William III tobacco box ca. 1695

Oval tobacco box made of silver with Rococo engraving on the exterior.

Elizabeth Haselwood, William III tobacco box, ca. 1695; Silver collection assembled by Nancy Valentine, purchased with funds donated by Mr. and Mrs. Oliver R. Grace and family

This oval tobacco box by Elisabeth Haselwood is the oldest object in NMWA’s silver collection. Small silver boxes were used for a variety of purposes and were often made by silversmiths who specialized in such objects.

Tobacco was a common habit in the 17th and 18th centuries, usually smoked in a pipe or grated for snuff. It was typically carried around in small, flat, oval containers, making these objects the most common type of silver box in the 18th century.

Inside the box’s cover, the initials TB are likely an original engraving. The Rococo engraving on the exterior—the coat of arms of the Gedding family of Norfolk—was probably added later by the third or fourth generation of owners.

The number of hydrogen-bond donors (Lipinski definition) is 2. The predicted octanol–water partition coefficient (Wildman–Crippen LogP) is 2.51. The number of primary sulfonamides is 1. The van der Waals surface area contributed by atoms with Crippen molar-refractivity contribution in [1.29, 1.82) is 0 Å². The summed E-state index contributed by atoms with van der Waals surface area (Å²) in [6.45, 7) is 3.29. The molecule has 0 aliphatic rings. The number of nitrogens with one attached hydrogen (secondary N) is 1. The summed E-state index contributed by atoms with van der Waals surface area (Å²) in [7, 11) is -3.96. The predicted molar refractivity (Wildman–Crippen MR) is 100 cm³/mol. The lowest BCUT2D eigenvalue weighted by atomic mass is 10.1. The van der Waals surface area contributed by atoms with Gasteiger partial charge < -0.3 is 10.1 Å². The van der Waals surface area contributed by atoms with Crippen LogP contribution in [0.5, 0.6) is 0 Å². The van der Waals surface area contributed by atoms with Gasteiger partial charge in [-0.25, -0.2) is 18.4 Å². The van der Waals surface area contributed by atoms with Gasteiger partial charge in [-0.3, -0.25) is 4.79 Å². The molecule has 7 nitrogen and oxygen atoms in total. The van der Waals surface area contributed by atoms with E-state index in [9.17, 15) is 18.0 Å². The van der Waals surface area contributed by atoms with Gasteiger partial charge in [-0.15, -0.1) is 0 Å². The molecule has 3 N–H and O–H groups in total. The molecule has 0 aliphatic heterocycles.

Elisabeth Haselwood learned silversmithing skills from her husband, Arthur Haselwood II, whose father, known as Arthur Haselwood the Elder, was a prominent silversmith in Norwich. After the death of her husband in 1684, Haselwood registered her own mark and continued in the family business.

National Museum of Women in the Arts